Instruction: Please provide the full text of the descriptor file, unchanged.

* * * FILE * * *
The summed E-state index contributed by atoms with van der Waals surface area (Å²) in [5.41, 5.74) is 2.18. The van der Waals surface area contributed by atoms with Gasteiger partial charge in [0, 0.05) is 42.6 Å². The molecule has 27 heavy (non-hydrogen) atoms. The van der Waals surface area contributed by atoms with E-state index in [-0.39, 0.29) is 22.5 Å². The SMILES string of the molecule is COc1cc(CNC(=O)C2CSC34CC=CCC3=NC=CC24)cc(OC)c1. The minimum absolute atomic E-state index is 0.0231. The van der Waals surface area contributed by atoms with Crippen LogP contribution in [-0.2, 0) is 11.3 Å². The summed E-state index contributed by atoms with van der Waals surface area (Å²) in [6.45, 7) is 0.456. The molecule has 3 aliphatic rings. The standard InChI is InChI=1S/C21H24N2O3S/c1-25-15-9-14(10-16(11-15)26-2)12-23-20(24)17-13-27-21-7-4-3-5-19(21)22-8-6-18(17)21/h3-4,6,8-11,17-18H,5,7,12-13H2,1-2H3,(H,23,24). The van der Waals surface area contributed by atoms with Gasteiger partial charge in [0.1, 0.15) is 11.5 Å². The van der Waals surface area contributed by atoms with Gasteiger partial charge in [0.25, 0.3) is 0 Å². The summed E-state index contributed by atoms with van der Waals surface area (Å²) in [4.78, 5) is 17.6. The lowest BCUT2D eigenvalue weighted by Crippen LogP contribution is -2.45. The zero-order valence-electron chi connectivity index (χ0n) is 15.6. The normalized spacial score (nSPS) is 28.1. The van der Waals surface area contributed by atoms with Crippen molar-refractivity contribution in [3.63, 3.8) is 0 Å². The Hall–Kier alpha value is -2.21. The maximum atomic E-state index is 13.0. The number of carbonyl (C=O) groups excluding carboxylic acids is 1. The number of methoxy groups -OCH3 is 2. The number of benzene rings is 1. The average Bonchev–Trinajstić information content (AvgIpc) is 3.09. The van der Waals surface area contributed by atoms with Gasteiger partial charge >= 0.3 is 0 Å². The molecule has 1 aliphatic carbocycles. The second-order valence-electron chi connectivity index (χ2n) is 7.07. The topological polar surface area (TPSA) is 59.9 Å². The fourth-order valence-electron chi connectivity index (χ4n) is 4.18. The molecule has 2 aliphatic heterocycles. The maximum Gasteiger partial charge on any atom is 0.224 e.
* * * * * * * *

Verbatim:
The summed E-state index contributed by atoms with van der Waals surface area (Å²) in [5.41, 5.74) is 2.18. The van der Waals surface area contributed by atoms with Gasteiger partial charge in [0, 0.05) is 42.6 Å². The molecule has 27 heavy (non-hydrogen) atoms. The van der Waals surface area contributed by atoms with E-state index in [-0.39, 0.29) is 22.5 Å². The SMILES string of the molecule is COc1cc(CNC(=O)C2CSC34CC=CCC3=NC=CC24)cc(OC)c1. The minimum absolute atomic E-state index is 0.0231. The van der Waals surface area contributed by atoms with Crippen LogP contribution in [-0.2, 0) is 11.3 Å². The summed E-state index contributed by atoms with van der Waals surface area (Å²) in [6.45, 7) is 0.456. The molecule has 3 aliphatic rings. The standard InChI is InChI=1S/C21H24N2O3S/c1-25-15-9-14(10-16(11-15)26-2)12-23-20(24)17-13-27-21-7-4-3-5-19(21)22-8-6-18(17)21/h3-4,6,8-11,17-18H,5,7,12-13H2,1-2H3,(H,23,24). The van der Waals surface area contributed by atoms with Gasteiger partial charge in [0.1, 0.15) is 11.5 Å². The van der Waals surface area contributed by atoms with Gasteiger partial charge in [0.25, 0.3) is 0 Å². The summed E-state index contributed by atoms with van der Waals surface area (Å²) in [4.78, 5) is 17.6. The lowest BCUT2D eigenvalue weighted by Crippen LogP contribution is -2.45. The zero-order valence-electron chi connectivity index (χ0n) is 15.6. The normalized spacial score (nSPS) is 28.1. The van der Waals surface area contributed by atoms with Crippen molar-refractivity contribution in [3.63, 3.8) is 0 Å². The Hall–Kier alpha value is -2.21. The maximum atomic E-state index is 13.0. The number of carbonyl (C=O) groups excluding carboxylic acids is 1. The number of methoxy groups -OCH3 is 2. The number of benzene rings is 1. The average Bonchev–Trinajstić information content (AvgIpc) is 3.09. The van der Waals surface area contributed by atoms with Gasteiger partial charge >= 0.3 is 0 Å². The molecule has 1 aliphatic carbocycles. The second-order valence-electron chi connectivity index (χ2n) is 7.07. The topological polar surface area (TPSA) is 59.9 Å². The fourth-order valence-electron chi connectivity index (χ4n) is 4.18. The molecule has 2 aliphatic heterocycles. The maximum Gasteiger partial charge on any atom is 0.224 e.